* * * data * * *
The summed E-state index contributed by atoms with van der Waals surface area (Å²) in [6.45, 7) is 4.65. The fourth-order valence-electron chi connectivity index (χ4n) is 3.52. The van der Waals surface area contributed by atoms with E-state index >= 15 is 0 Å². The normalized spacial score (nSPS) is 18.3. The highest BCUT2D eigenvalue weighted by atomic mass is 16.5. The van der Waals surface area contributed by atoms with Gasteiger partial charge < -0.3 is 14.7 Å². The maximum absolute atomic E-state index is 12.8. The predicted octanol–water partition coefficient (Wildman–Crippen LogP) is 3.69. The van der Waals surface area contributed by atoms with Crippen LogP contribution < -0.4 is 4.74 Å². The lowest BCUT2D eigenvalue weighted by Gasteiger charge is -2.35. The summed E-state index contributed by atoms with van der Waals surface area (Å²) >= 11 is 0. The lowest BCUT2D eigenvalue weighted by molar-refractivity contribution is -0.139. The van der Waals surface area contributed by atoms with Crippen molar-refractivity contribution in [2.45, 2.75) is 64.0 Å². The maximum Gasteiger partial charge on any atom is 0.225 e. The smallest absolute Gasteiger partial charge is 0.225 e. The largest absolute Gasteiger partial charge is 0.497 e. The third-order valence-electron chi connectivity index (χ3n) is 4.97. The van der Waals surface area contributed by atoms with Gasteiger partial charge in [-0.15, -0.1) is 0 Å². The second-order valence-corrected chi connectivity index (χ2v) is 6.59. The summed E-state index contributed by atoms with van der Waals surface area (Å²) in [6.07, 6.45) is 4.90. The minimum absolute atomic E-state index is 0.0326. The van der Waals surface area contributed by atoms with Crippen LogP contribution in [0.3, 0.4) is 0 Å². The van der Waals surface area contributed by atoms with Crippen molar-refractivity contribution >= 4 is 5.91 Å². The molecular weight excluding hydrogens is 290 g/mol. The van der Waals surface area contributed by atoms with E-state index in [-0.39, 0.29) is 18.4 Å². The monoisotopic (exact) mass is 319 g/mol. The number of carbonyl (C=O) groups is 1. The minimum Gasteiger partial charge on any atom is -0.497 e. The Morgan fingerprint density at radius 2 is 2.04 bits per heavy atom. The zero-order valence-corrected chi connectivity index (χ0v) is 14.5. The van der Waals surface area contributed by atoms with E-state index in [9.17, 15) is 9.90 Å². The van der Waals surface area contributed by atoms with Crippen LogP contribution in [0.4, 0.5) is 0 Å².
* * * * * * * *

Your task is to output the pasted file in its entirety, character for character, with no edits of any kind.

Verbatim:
The summed E-state index contributed by atoms with van der Waals surface area (Å²) in [6.45, 7) is 4.65. The fourth-order valence-electron chi connectivity index (χ4n) is 3.52. The van der Waals surface area contributed by atoms with E-state index >= 15 is 0 Å². The normalized spacial score (nSPS) is 18.3. The highest BCUT2D eigenvalue weighted by atomic mass is 16.5. The van der Waals surface area contributed by atoms with Gasteiger partial charge < -0.3 is 14.7 Å². The maximum absolute atomic E-state index is 12.8. The predicted octanol–water partition coefficient (Wildman–Crippen LogP) is 3.69. The van der Waals surface area contributed by atoms with Crippen LogP contribution < -0.4 is 4.74 Å². The lowest BCUT2D eigenvalue weighted by Gasteiger charge is -2.35. The summed E-state index contributed by atoms with van der Waals surface area (Å²) >= 11 is 0. The lowest BCUT2D eigenvalue weighted by molar-refractivity contribution is -0.139. The van der Waals surface area contributed by atoms with Crippen molar-refractivity contribution in [2.45, 2.75) is 64.0 Å². The maximum Gasteiger partial charge on any atom is 0.225 e. The smallest absolute Gasteiger partial charge is 0.225 e. The largest absolute Gasteiger partial charge is 0.497 e. The third-order valence-electron chi connectivity index (χ3n) is 4.97. The van der Waals surface area contributed by atoms with Gasteiger partial charge in [-0.15, -0.1) is 0 Å². The second-order valence-corrected chi connectivity index (χ2v) is 6.59. The summed E-state index contributed by atoms with van der Waals surface area (Å²) in [6.07, 6.45) is 4.90. The minimum absolute atomic E-state index is 0.0326. The van der Waals surface area contributed by atoms with Crippen LogP contribution in [0.3, 0.4) is 0 Å². The van der Waals surface area contributed by atoms with Crippen molar-refractivity contribution >= 4 is 5.91 Å². The molecular weight excluding hydrogens is 290 g/mol. The van der Waals surface area contributed by atoms with E-state index in [-0.39, 0.29) is 18.4 Å². The monoisotopic (exact) mass is 319 g/mol. The number of carbonyl (C=O) groups is 1. The minimum Gasteiger partial charge on any atom is -0.497 e. The Morgan fingerprint density at radius 2 is 2.04 bits per heavy atom. The zero-order valence-corrected chi connectivity index (χ0v) is 14.5. The van der Waals surface area contributed by atoms with E-state index in [9.17, 15) is 9.90 Å². The van der Waals surface area contributed by atoms with Crippen LogP contribution in [0.4, 0.5) is 0 Å².